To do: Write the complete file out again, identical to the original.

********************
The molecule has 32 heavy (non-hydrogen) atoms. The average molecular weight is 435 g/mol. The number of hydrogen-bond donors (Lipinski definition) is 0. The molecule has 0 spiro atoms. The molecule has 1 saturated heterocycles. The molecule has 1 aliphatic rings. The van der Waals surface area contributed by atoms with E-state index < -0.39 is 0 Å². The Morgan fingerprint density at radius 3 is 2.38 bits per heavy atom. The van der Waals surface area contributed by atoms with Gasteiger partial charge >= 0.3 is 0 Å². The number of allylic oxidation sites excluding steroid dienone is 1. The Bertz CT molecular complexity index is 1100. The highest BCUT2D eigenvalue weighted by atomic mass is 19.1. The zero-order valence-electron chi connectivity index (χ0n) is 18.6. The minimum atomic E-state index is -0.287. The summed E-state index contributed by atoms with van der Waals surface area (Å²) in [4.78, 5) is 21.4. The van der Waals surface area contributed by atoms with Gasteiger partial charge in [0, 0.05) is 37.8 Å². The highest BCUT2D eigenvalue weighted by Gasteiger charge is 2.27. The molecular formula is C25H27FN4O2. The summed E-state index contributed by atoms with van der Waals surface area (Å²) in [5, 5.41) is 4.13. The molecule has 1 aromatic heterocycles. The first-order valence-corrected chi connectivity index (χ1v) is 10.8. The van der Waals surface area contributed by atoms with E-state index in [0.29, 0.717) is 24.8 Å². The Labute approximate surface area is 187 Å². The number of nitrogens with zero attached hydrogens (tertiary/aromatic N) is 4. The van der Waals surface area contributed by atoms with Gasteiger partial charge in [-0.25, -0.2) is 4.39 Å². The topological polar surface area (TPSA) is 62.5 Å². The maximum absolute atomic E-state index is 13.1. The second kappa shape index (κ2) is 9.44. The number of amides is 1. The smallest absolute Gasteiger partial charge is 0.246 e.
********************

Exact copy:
The molecule has 32 heavy (non-hydrogen) atoms. The average molecular weight is 435 g/mol. The number of hydrogen-bond donors (Lipinski definition) is 0. The molecule has 0 spiro atoms. The molecule has 1 saturated heterocycles. The molecule has 1 aliphatic rings. The van der Waals surface area contributed by atoms with E-state index < -0.39 is 0 Å². The Morgan fingerprint density at radius 3 is 2.38 bits per heavy atom. The van der Waals surface area contributed by atoms with Gasteiger partial charge >= 0.3 is 0 Å². The number of allylic oxidation sites excluding steroid dienone is 1. The Bertz CT molecular complexity index is 1100. The highest BCUT2D eigenvalue weighted by atomic mass is 19.1. The zero-order valence-electron chi connectivity index (χ0n) is 18.6. The minimum atomic E-state index is -0.287. The summed E-state index contributed by atoms with van der Waals surface area (Å²) in [4.78, 5) is 21.4. The van der Waals surface area contributed by atoms with Gasteiger partial charge in [0, 0.05) is 37.8 Å². The highest BCUT2D eigenvalue weighted by Gasteiger charge is 2.27. The molecular formula is C25H27FN4O2. The summed E-state index contributed by atoms with van der Waals surface area (Å²) in [5, 5.41) is 4.13. The molecule has 1 aromatic heterocycles. The first-order valence-corrected chi connectivity index (χ1v) is 10.8. The van der Waals surface area contributed by atoms with E-state index in [0.29, 0.717) is 24.8 Å². The Labute approximate surface area is 187 Å². The number of nitrogens with zero attached hydrogens (tertiary/aromatic N) is 4. The van der Waals surface area contributed by atoms with Gasteiger partial charge in [-0.25, -0.2) is 4.39 Å². The topological polar surface area (TPSA) is 62.5 Å². The maximum absolute atomic E-state index is 13.1. The second kappa shape index (κ2) is 9.44. The number of amides is 1. The smallest absolute Gasteiger partial charge is 0.246 e.